Metastasis and Other Plays

Metastasis and Other Plays

Metastasis and Other Plays by Alberta playwright Gordon Pengilly is a collection of three plays drawn from a sizable body of work dating back to 1975 that Pengilly has written for stage and radio. It’s clear that a publication of his work has been long overdue, and NeWest Press should be commended for making a selection available. This collection features the title play, Metastasis, which premiered in Edmonton in 1995; a more recent play, Drumheller or Dangerous Times, first produced in Red Deer in 2001; and the most recent work, Seeing in the Dark, a radio play produced by the BBC in 2007 and the winner of the BBC International Radio Drama Prize that year.

Taken together the three plays explore the nether reaches of Alberta life and history, depicting characters who are isolated and adrift in a world of violence and irrationality. The characters are essentially on their own, individuals struggling vainly to survive against forces beyond their control. Pengilly’s characters ultimately have nowhere to turn for release but inward, and as Deerborn in Metastasis discovers when searching inward, his soul is like an oyster moving around in its shell, a most “uneasy feeling,” he concludes (125).

Metastasis, the middle play in the collection and the most complex in terms of structure and subject, revolves around the lives of two families, the Deerborns and the McCoos. Both families and an ensemble of 17 other characters are drawn into a drama of comic and absurd proportions when Deerborn, a womanizing doctor, becomes the victim of a drive-by shooting on a freeway (in a city much like Calgary). He survives the shooting but undergoes a conversion experience of sorts. In trying to account for the unexplained act of violence against him, Deerborn decides that he was shot at because of his “wanton behaviour,” his marital infidelities with his nurse Tammy and a host of other nurses, among others. “I’m a dirty rotten scumbag,” he says to his wife Carol, “and I want the rest of my life to be different: clean and chaste and with you” (85). Carol forgives him, then sends him packing and takes up with a much younger man who turns out to be her own son’s lover.

Each event spawns a set of fateful consequences and furthers the narrative’s descent into absurdity and chaos. When Deerborn leaves his practice as a surgeon, for example, he leaves in the midst of an operation. The patient, Helen McCoo, a married woman with three children, later rationalizes that her doctor’s desertion was a result of messages he found in her “entrails” (104). “That’s why he ran away from the surgery,” she explains to her teenage son Kenny, “it had to have been important . . . We are all bound up together in this like one big family. Dr. Deerborn has some kind of huge fight on his hands” (105). Indeed, he does have a fight on his hands, an intense metaphysical struggle, in fact. It is one that leaves him standing on a hotel ledge, preparing to meet his maker, after having bartered away his soul to a fiendish character named Hardball. There is a gesture toward redemption at the end of the play, but its possibility is muted or even negated when, in the final scene, another random act of violence is set to take place. The act threatens to upset the story’s movement toward equilibrium and to initiate a new cycle of lurching violence. Pengilly calls Metastasis a tragicomedy, but its so-called tragic qualities are never in evidence. The work should really be read as a black comedy in the vein of a George F. Walker play.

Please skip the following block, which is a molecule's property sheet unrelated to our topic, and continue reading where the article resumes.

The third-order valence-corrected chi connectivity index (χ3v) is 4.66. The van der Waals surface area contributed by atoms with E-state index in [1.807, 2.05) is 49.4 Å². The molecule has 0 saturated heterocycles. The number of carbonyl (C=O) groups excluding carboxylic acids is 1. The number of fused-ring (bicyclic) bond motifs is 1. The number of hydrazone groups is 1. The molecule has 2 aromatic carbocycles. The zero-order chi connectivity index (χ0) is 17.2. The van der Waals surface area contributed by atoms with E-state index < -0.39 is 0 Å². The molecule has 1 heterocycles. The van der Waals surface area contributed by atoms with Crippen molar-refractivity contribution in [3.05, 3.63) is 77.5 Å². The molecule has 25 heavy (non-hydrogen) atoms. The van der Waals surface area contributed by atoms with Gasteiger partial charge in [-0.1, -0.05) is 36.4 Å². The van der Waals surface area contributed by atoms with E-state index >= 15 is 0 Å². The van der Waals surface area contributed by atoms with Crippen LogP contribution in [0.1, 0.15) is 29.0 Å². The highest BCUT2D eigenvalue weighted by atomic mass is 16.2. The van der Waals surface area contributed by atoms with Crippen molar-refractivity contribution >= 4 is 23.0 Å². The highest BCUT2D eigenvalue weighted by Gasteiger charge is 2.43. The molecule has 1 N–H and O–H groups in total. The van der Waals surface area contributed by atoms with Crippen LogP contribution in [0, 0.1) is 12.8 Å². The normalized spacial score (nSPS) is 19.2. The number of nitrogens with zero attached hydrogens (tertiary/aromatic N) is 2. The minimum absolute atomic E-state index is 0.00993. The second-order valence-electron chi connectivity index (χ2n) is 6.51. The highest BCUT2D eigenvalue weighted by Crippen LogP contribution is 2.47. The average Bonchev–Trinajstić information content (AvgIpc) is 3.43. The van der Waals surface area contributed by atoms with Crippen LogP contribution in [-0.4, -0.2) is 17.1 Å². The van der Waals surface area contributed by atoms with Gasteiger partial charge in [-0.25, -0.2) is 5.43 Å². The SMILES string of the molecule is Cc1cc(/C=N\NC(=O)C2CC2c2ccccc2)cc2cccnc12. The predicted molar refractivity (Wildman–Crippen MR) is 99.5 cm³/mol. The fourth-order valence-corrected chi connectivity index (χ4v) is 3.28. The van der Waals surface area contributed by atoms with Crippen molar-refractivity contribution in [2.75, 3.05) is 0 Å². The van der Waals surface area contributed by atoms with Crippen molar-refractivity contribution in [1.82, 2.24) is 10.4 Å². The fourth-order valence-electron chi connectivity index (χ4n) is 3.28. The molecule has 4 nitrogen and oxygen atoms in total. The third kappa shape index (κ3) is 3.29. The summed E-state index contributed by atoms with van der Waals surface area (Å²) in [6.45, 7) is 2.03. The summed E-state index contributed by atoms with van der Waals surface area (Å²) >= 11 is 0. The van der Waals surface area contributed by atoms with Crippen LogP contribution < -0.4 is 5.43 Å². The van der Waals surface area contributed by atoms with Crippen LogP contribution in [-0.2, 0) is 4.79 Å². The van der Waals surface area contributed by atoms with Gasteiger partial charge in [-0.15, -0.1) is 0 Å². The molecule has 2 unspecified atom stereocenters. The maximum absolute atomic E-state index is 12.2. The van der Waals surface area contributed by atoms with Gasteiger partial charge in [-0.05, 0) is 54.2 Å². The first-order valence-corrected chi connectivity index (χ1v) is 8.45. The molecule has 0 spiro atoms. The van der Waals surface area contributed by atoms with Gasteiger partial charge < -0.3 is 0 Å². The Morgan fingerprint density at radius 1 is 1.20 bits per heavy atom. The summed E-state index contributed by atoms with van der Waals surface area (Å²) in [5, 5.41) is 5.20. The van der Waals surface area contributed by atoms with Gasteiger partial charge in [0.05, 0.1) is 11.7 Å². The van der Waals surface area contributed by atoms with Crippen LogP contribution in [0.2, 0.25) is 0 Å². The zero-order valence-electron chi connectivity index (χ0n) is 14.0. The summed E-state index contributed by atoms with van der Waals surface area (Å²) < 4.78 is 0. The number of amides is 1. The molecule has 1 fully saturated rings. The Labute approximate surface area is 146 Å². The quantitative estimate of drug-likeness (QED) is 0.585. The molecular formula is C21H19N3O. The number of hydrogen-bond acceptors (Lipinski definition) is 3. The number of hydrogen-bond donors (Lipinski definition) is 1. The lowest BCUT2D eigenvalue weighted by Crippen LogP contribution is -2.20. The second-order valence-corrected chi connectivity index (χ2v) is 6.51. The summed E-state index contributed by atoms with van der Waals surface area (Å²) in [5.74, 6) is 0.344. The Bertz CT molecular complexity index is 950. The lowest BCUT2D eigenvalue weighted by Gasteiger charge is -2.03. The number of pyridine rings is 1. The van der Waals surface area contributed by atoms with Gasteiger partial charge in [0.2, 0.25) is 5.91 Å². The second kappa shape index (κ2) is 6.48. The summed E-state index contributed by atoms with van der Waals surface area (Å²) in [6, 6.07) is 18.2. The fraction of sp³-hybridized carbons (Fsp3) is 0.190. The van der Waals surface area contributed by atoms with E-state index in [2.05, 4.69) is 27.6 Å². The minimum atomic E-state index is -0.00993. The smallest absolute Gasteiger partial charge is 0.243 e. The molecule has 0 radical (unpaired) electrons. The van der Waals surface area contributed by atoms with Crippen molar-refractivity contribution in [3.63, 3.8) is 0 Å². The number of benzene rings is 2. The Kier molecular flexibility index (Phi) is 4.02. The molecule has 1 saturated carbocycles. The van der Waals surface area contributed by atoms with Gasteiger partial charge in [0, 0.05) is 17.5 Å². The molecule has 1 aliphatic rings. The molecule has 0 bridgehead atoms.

The second stage play, Drumheller or Dangerous Times, looks back from a vantage point in the civilized present to the relative lawlessness of the Alberta badlands in 1924. The play establishes a frame narrative in the present with the character of Frank Bloomfield, an employee of the Tyrell Museum in Drumheller, who is delivering a talk on the subject of the badlands. His grandfather, Dr. Bloomfield, had been a paleontologist in the area in 1924 excavating dinosaur bones in a nearby mine until its collapse. The grandson, using his grandfather’s journals as a guide, wants to know the truth about what happened that distant summer. Why did the mine collapse? And whose human remains have recently been found in the mine? As part of his investigation, Bloomfield interviews an old woman who was at the centre of events that summer. In the text she is identified as Old Woman, although she identifies herself as Hannah Bruce, former owner of the “bed-and-breakfast” (139) where the play’s central action takes place. At first, we presume that the play is a reconstructed version of Bloomfield’s detective work, but by the end of the play, we realize that the story is more likely being filtered through the memory of the Old Woman, who may not necessarily be the person she claims to be either.